Felix quickly recognizes the poverty and hardship suffered by the people of Lille and arranges for food to find its way to his hosts' kitchen, for which the family is extremely grateful.
"Apparently we're going to set up quarters here; we will wait until the division has assembled and then there will be a showdown with the English. You see very few [French]men here. But many pale-faced women, who pursue our troops with desperate, worn-out - sometimes even vengeful - expressions.
Another teacher and her daughters also lived in the house, and I got on very well with all of them, enjoying many chats together, despite the fact that the ceaseless thunder of the canons was a constant reminder of the actual reason for our journey to France. A young lady, another teacher, also lived in the house, and I was able to expand my knowledge of French in conversation with her, as nobody spoke German.
Due to my knowledge of French I was entrusted with several tasks, including finding a stable for my Captain's horse, and pleasant quarters for him, as well as requisitions for all manner of possible and impossible things, including the constant negotiations with our hosts, who frequently cooked us up some meat or made us a salad or gave us some wine. But still, several things had to be discussed with them as a matter of form, and these tasks fell to me. I quickly started to realize the poverty and hardship being suffered by the people of Lille, and even though our hosts did not beg at our field kitchens like other people, it didn't mean that they were suffering less. I therefore had meat and bread sent to their kitchen, for which they were extraordinarily grateful.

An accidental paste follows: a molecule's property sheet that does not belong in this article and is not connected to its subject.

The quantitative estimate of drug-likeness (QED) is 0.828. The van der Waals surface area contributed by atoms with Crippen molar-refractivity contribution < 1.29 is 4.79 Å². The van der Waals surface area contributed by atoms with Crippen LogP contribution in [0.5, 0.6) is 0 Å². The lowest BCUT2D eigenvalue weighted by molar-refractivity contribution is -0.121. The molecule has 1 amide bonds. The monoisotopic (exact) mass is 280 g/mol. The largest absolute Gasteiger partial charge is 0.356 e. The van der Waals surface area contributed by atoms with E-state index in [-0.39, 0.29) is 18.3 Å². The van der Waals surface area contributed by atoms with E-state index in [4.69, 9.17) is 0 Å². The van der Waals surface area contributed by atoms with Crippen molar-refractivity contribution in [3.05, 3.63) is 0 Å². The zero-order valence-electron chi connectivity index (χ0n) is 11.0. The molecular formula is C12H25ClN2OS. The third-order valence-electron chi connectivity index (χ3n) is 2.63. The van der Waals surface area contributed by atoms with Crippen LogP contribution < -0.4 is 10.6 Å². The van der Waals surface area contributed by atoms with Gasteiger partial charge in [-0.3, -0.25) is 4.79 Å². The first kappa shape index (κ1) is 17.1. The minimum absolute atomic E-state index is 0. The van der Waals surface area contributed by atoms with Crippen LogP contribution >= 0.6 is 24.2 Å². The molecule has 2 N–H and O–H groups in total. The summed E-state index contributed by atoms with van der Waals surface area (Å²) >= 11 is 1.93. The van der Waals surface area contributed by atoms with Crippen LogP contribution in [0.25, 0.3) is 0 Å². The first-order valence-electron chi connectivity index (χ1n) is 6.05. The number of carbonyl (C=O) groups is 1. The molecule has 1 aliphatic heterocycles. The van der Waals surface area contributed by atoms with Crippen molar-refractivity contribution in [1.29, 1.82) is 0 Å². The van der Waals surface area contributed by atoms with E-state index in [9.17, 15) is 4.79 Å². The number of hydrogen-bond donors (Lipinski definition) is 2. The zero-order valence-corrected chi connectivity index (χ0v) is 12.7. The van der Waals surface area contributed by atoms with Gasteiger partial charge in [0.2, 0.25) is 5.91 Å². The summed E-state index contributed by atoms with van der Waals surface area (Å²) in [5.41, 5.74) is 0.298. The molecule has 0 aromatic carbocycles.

One evening, exhausted from walking around and speaking, I asked if I could sit down in the large kitchen, together with the entire household, ostensibly to write my diary. But after just five minutes, I found myself in keen conversation which only stopped when I really considered it time to withdraw. And even though feelings of almost friendship bound us to each other, it was ultimately on these evenings, and in these chats, that we always finished up by wishing for a speedy peace.
In the meantime, I had, with the consent of my sergeant, moved to the former quarters of my Captain, where I slept in a room in a saloon close by with two comrades. Although the bed could not be compared with my mattress, it was still much more comforable than the straw mattress in the school".